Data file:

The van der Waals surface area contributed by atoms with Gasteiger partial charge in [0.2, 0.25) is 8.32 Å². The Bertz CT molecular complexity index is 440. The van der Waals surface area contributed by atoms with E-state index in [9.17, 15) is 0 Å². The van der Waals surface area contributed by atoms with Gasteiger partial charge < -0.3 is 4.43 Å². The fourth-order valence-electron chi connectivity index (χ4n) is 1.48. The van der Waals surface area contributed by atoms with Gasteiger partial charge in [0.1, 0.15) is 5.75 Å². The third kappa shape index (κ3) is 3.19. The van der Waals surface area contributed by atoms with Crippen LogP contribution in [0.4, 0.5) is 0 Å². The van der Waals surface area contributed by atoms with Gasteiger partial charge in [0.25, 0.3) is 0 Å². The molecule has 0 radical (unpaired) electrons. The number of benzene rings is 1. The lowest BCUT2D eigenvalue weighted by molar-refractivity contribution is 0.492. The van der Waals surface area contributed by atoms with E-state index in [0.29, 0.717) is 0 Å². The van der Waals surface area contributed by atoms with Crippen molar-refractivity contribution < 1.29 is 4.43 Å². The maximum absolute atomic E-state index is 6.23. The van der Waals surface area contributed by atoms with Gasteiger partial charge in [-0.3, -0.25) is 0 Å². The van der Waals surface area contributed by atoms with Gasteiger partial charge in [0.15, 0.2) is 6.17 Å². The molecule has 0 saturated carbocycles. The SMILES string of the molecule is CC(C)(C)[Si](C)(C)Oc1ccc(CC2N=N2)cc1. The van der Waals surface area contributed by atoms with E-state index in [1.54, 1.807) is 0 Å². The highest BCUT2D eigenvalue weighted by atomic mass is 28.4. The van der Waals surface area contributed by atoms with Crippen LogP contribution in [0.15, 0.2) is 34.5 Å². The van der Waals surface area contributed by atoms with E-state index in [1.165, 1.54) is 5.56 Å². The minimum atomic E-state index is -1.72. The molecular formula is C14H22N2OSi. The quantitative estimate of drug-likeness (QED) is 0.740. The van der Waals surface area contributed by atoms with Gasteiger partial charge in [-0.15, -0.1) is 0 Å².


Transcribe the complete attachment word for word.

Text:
The van der Waals surface area contributed by atoms with Gasteiger partial charge in [0.2, 0.25) is 8.32 Å². The Bertz CT molecular complexity index is 440. The van der Waals surface area contributed by atoms with E-state index in [9.17, 15) is 0 Å². The van der Waals surface area contributed by atoms with Gasteiger partial charge < -0.3 is 4.43 Å². The fourth-order valence-electron chi connectivity index (χ4n) is 1.48. The van der Waals surface area contributed by atoms with Gasteiger partial charge in [0.1, 0.15) is 5.75 Å². The third kappa shape index (κ3) is 3.19. The van der Waals surface area contributed by atoms with Crippen LogP contribution in [0.4, 0.5) is 0 Å². The van der Waals surface area contributed by atoms with Gasteiger partial charge in [0.25, 0.3) is 0 Å². The molecule has 0 radical (unpaired) electrons. The number of benzene rings is 1. The lowest BCUT2D eigenvalue weighted by molar-refractivity contribution is 0.492. The van der Waals surface area contributed by atoms with E-state index in [0.29, 0.717) is 0 Å². The van der Waals surface area contributed by atoms with Crippen molar-refractivity contribution < 1.29 is 4.43 Å². The maximum absolute atomic E-state index is 6.23. The van der Waals surface area contributed by atoms with Gasteiger partial charge in [-0.3, -0.25) is 0 Å². The van der Waals surface area contributed by atoms with Gasteiger partial charge in [0.15, 0.2) is 6.17 Å². The molecule has 0 saturated carbocycles. The SMILES string of the molecule is CC(C)(C)[Si](C)(C)Oc1ccc(CC2N=N2)cc1. The van der Waals surface area contributed by atoms with E-state index in [1.54, 1.807) is 0 Å². The highest BCUT2D eigenvalue weighted by atomic mass is 28.4. The van der Waals surface area contributed by atoms with Crippen LogP contribution in [0.15, 0.2) is 34.5 Å². The van der Waals surface area contributed by atoms with E-state index in [1.165, 1.54) is 5.56 Å². The minimum atomic E-state index is -1.72. The molecular formula is C14H22N2OSi. The quantitative estimate of drug-likeness (QED) is 0.740. The van der Waals surface area contributed by atoms with Gasteiger partial charge in [-0.15, -0.1) is 0 Å².